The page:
Clothing retailer may just end up disliking the head scarf.
By Raif Karerat
WASHINGTON, DC: The Supreme Court heard an hour-long argument on Wednesday that pitted clothing retailer Abercrombie & Fitch against a Muslim woman in a case that may have overarching consequences for religious freedom of expression in workplaces across the nation.
Abercrombie & Fitch is battling litigation brought by the U.S. Equal Employment Opportunity Commission (EEOC) — and backed by 16 other religious organizations with affiliations to Islam, Christianity, and Judaism — that claims the retailer should be held liable for rejecting Samantha Elauf’s job application in 2008 because she was wearing a traditional Muslim headscarf, otherwise known as a hijab.
The United States’ highest court of law must decide whether to invoke Title VII of the Civil Rights Act of 1964, which prevents employers from discriminating on the base of race, color, national origin, sex, or religion.
During the interview, the store manager never brought up Elauf’s headscarf, which technically violates the company’s strict “Look Policy” that dictates what its “sales models” can wear down to the sartorial minutia of the matter. Headgear is one of items explicitly banned by the company’s policy.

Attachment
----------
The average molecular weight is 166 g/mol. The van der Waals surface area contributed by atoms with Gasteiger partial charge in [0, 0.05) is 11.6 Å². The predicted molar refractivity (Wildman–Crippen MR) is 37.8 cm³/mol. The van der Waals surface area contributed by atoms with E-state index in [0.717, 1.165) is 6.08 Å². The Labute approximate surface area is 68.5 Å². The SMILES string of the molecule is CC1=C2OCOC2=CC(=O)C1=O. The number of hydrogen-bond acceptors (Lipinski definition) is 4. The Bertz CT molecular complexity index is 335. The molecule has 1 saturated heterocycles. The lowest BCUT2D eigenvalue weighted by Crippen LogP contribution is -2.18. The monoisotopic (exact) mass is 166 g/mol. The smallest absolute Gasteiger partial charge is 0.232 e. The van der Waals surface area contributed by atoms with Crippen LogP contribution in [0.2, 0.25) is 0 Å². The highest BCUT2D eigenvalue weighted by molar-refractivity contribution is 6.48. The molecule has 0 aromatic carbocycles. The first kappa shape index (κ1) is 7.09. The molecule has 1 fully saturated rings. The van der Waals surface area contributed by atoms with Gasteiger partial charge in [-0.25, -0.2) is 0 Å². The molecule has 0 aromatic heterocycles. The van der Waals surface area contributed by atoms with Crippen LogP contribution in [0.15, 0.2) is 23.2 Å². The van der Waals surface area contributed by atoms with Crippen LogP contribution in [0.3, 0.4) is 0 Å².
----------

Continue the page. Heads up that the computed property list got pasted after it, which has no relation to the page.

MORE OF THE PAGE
The store manager then asked her district supervisor about it – going as far as to say she “assumed” the headscarf was worn for religious reasons, according to court documents. The district supervisor, who denies that the issue of religion was ever raised, told the store manager who conducted the interview that the headscarf disqualified Elauf from the position.
While a federal court ruled in favor of Elauf, who was 17 when she interviewed with Abercrombie, the 10th U.S. circuit court of appeals overturned the decision, deciding that the impetus rested with the plaintiff to explicitly express that she might be in need of an accommodation.
This is not the first time Abercrombie has had to mitigate a headscarf-related lawsuit. In 2008, a woman named Halla Banafa alleged a manager at Abercrombie’s Milpitas, California location didn’t hire her because of her headscarf. Umme-Hani Khan, who worked at one of the company’s Hollister stores in San Francisco, was terminated in 2010 after a district manager visiting her store ordered her to remove her hijab and she refused.
The clothing company eventually settled both of those cases in 2013 and consequently changed its Look Policy to allow employees to wear headscarves, but it’s unclear how the settlements and policy change will affect Abercrombie’s current trial.